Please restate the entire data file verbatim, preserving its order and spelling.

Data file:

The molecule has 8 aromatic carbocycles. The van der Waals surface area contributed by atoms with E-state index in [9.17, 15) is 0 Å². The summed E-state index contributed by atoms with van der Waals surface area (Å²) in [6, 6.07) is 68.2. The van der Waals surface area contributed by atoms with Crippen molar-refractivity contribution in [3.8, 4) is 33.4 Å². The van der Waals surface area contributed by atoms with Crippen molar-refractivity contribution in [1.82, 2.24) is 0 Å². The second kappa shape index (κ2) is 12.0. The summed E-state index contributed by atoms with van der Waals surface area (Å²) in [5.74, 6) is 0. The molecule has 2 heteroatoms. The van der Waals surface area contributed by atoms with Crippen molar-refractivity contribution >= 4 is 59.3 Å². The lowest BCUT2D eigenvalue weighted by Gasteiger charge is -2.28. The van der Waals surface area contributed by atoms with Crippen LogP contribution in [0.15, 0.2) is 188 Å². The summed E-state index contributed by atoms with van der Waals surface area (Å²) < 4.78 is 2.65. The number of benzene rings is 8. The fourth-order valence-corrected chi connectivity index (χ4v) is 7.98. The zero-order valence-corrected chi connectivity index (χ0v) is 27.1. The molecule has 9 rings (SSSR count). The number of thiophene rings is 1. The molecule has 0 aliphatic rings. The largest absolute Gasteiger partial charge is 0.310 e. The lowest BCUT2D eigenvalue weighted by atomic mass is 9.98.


The molecule has 8 aromatic carbocycles. The van der Waals surface area contributed by atoms with E-state index in [9.17, 15) is 0 Å². The summed E-state index contributed by atoms with van der Waals surface area (Å²) in [6, 6.07) is 68.2. The van der Waals surface area contributed by atoms with Crippen molar-refractivity contribution in [3.8, 4) is 33.4 Å². The van der Waals surface area contributed by atoms with Crippen molar-refractivity contribution in [1.82, 2.24) is 0 Å². The second kappa shape index (κ2) is 12.0. The summed E-state index contributed by atoms with van der Waals surface area (Å²) in [5.74, 6) is 0. The molecule has 2 heteroatoms. The van der Waals surface area contributed by atoms with Crippen molar-refractivity contribution >= 4 is 59.3 Å². The lowest BCUT2D eigenvalue weighted by Gasteiger charge is -2.28. The van der Waals surface area contributed by atoms with Crippen LogP contribution in [0.15, 0.2) is 188 Å². The summed E-state index contributed by atoms with van der Waals surface area (Å²) < 4.78 is 2.65. The number of benzene rings is 8. The fourth-order valence-corrected chi connectivity index (χ4v) is 7.98. The zero-order valence-corrected chi connectivity index (χ0v) is 27.1. The molecule has 9 rings (SSSR count). The number of thiophene rings is 1. The molecule has 0 aliphatic rings. The largest absolute Gasteiger partial charge is 0.310 e. The lowest BCUT2D eigenvalue weighted by atomic mass is 9.98.